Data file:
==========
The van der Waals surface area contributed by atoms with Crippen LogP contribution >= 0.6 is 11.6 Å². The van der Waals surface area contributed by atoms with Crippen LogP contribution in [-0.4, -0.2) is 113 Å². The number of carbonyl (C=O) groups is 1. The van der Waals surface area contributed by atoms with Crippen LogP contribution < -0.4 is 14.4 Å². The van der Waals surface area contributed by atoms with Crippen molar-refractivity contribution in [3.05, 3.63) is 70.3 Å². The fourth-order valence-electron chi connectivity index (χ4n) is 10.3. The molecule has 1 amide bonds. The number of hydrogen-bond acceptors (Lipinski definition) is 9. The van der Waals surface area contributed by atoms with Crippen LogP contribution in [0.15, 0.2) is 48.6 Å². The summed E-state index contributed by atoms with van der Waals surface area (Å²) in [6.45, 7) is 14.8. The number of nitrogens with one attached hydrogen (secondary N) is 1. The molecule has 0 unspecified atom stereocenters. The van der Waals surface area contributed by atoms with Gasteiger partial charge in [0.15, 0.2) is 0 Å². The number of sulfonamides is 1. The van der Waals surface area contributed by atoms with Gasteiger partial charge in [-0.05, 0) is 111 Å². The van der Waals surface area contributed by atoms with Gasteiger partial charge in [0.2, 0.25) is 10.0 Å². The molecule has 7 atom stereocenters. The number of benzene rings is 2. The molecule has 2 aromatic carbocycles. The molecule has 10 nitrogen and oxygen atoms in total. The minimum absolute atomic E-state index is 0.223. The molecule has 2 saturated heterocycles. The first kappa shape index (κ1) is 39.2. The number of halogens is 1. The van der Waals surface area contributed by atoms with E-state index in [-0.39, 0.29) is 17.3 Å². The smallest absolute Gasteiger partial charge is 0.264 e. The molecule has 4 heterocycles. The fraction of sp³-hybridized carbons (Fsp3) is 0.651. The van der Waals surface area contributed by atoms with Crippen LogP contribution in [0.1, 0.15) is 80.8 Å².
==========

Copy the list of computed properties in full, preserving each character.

The van der Waals surface area contributed by atoms with Crippen LogP contribution >= 0.6 is 11.6 Å². The van der Waals surface area contributed by atoms with Crippen LogP contribution in [-0.4, -0.2) is 113 Å². The number of carbonyl (C=O) groups is 1. The van der Waals surface area contributed by atoms with Crippen LogP contribution < -0.4 is 14.4 Å². The van der Waals surface area contributed by atoms with Crippen molar-refractivity contribution in [3.05, 3.63) is 70.3 Å². The fourth-order valence-electron chi connectivity index (χ4n) is 10.3. The molecule has 1 amide bonds. The number of hydrogen-bond acceptors (Lipinski definition) is 9. The van der Waals surface area contributed by atoms with Crippen LogP contribution in [0.15, 0.2) is 48.6 Å². The summed E-state index contributed by atoms with van der Waals surface area (Å²) in [6.45, 7) is 14.8. The number of nitrogens with one attached hydrogen (secondary N) is 1. The molecule has 0 unspecified atom stereocenters. The van der Waals surface area contributed by atoms with Gasteiger partial charge in [0.15, 0.2) is 0 Å². The number of sulfonamides is 1. The van der Waals surface area contributed by atoms with Gasteiger partial charge in [-0.05, 0) is 111 Å². The van der Waals surface area contributed by atoms with Gasteiger partial charge in [0.2, 0.25) is 10.0 Å². The molecule has 7 atom stereocenters. The number of benzene rings is 2. The molecule has 2 aromatic carbocycles. The molecule has 10 nitrogen and oxygen atoms in total. The minimum absolute atomic E-state index is 0.223. The molecule has 2 saturated heterocycles. The first kappa shape index (κ1) is 39.2. The number of halogens is 1. The van der Waals surface area contributed by atoms with E-state index in [-0.39, 0.29) is 17.3 Å². The smallest absolute Gasteiger partial charge is 0.264 e. The molecule has 4 heterocycles. The fraction of sp³-hybridized carbons (Fsp3) is 0.651. The van der Waals surface area contributed by atoms with Crippen LogP contribution in [0.1, 0.15) is 80.8 Å².